Anthony Mason, Senior Associate INLOGOV
The American author Henry Miller is supposed to have said “we create our fate every day . . . most of the ills we suffer from are directly traceable to our own behaviour”. Funnily enough, if you use a well-known search engine to try to find where and when he recorded this weary aphorism, you end up with pages of circular references to quotation lists. But given his complex love life (five wives and many lovers) it sounds just like the sort of thing he should have said, whether or not he did.
Those local authorities currently in deep negotiations around devolution deals or on complex partnerships with health organisations should hear Miller’s (supposed) words ringing in their ears. INLOGOV has recently completed research for the District Councils’ Network to look at a range of partnerships either led by or centred on districts. The resulting report “Building Better Collaboration” is now available from INLOGOV’s website. It was launched – perhaps appropriately – at a joint district/county summit on devolution in two tier areas.
One of our roles is to ensure that relevant research is given a practical application, so the study draws on a considerable body of academic material about partnership working to stress that individuals who will be good at collaborative working can too often be hidden away in vertical structures. “Boundary spanners” and “collaborative champions” are needed in every partnership and need to be identified, developed and encouraged.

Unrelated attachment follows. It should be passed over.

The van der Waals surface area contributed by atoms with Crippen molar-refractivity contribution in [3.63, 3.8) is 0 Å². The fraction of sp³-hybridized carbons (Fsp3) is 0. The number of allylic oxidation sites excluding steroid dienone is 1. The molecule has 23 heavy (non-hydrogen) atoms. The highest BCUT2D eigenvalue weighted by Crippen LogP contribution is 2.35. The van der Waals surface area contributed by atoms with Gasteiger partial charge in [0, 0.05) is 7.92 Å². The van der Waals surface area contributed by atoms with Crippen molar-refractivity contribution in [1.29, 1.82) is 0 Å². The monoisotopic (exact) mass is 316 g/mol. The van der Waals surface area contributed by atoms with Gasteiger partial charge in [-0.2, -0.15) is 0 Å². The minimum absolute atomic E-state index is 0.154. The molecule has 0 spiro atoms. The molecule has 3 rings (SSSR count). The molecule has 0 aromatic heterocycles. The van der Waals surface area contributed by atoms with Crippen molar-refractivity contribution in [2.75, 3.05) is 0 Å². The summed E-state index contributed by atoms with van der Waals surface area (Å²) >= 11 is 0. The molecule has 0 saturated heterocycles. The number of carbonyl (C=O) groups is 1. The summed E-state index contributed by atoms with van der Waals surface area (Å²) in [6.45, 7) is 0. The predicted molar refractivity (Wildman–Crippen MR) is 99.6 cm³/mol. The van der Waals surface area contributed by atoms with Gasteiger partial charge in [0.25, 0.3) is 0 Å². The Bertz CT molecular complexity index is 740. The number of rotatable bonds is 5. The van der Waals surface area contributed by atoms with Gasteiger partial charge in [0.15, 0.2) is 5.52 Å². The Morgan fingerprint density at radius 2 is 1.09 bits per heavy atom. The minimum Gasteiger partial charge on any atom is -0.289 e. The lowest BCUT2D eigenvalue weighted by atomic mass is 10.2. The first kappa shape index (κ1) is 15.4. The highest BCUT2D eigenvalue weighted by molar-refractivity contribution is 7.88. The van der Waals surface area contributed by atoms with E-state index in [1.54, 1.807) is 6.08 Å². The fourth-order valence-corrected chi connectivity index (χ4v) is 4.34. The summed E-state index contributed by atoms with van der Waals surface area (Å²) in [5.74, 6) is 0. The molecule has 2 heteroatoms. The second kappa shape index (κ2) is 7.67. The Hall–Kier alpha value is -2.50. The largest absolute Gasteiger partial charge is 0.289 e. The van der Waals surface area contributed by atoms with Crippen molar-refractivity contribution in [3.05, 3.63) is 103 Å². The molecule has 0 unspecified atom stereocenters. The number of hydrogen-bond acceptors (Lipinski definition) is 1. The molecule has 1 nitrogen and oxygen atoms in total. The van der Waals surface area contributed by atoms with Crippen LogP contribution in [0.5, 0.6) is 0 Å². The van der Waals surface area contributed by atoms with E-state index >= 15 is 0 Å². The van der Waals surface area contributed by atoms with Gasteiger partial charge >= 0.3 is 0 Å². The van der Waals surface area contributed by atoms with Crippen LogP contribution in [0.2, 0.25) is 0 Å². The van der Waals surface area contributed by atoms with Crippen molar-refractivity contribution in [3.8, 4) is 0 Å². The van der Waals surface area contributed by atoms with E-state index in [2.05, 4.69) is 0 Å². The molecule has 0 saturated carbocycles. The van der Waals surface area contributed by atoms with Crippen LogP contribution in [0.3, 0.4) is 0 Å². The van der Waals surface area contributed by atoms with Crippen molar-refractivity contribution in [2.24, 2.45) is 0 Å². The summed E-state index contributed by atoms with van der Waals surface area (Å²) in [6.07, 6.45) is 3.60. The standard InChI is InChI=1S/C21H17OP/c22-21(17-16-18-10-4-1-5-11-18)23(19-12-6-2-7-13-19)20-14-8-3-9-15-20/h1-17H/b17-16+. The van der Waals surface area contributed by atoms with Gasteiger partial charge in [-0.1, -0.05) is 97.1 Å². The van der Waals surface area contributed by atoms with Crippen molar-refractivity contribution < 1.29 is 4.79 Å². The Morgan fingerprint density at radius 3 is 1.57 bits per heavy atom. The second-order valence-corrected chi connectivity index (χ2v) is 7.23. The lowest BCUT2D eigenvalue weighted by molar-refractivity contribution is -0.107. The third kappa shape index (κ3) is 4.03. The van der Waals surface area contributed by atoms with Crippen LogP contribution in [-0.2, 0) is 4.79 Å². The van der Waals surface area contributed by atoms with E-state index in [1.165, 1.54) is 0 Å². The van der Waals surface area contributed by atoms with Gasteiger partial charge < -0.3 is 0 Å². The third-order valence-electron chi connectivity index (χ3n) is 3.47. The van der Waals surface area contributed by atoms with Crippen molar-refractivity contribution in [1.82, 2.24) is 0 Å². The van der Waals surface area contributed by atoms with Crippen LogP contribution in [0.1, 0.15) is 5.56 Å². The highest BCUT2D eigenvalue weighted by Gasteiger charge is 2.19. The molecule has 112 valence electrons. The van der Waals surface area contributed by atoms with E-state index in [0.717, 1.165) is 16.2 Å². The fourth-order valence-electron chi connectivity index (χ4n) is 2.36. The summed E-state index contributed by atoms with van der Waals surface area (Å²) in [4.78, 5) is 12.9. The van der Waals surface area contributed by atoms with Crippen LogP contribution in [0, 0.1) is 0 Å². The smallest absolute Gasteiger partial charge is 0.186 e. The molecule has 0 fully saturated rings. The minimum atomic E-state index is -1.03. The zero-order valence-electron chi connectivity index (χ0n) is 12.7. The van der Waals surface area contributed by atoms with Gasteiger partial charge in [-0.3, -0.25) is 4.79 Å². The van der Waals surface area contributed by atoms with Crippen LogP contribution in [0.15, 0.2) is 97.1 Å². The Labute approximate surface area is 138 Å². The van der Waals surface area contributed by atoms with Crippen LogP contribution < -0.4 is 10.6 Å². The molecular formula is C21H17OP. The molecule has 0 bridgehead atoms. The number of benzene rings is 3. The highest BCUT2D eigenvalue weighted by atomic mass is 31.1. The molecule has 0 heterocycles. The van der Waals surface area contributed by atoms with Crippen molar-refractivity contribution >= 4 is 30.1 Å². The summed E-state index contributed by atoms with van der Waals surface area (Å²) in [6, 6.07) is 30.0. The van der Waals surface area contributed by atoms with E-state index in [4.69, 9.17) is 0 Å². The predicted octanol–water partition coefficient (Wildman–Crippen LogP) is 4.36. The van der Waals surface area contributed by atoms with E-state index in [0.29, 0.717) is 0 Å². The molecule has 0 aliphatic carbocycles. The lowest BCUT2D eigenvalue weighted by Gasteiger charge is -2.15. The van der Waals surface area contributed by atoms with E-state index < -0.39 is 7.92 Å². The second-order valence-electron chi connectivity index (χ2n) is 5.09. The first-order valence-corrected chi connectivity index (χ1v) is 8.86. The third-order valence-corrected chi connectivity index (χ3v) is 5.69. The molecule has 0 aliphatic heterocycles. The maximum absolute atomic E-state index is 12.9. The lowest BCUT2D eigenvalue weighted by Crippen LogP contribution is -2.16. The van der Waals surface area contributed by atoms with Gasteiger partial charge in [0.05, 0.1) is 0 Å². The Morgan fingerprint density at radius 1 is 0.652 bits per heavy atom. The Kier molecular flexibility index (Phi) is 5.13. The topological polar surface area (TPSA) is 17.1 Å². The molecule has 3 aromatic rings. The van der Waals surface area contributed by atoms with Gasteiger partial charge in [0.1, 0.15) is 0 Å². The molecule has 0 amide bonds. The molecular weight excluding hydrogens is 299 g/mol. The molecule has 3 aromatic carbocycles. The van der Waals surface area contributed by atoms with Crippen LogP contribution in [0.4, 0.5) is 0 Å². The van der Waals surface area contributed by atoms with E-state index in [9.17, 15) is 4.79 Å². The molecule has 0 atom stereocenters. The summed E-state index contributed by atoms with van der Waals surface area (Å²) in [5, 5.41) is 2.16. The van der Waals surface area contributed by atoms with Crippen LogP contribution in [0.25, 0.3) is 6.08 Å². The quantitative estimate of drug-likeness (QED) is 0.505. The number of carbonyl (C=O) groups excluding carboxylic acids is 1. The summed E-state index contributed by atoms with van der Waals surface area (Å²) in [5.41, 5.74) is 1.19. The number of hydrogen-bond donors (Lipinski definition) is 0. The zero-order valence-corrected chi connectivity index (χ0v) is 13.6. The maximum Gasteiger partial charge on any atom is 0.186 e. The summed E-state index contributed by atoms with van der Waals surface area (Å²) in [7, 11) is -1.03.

We identify five organisational behaviours/attributes that seem to be disproportionately important in determining the success or failure of collaborative ventures: leadership, selflessness, trust, momentum and risk. Of these, the most significant for project outcomes seem to be: “audacious” early leadership; trust – grounded in an organisational culture of self-awareness; and momentum – where too many projects proceed at the speed of the slowest partner.
We noticed that in many of the partnerships we reviewed, there was at least one partner that seemed to put in much more than it could ever expect to get out in measureable benefits. We termed that selfless behaviour and the term captures something of the particular contribution that the best districts can make to partnership working. We explored why this was so – and in a way, the answer is a simple one: for districts, selflessness is actually role-appropriate behaviour. Districts represent local communities and geographies; and so minding their local interest in collaborative projects must be “creating their fate…through their own behaviours”.
As you find so often, there is a flip-side to selflessness heard in the charge of parochialism levelled at a few districts, especially by some business voices. Districts might reflect that being only champions of the local can have downsides – especially where a wide range of interests have to be reconciled for the common good, for example around a combined authority bid.
We suggest that the national local government bodies – the LGA, CCN and DCN can do much more to model good collaborative practice. Where this goes wrong, they might reflect that “…most of the ills we suffer from are directly traceable to our own behaviour.”
Anthony Mason is a senior associate at INLOGOV where he specialises in consultancy around partnership and collaboration. He started his career in local government and then spent more than 20 years in PwC’s public sector consultancy practice. His professional background is in housing and neighbourhood regeneration.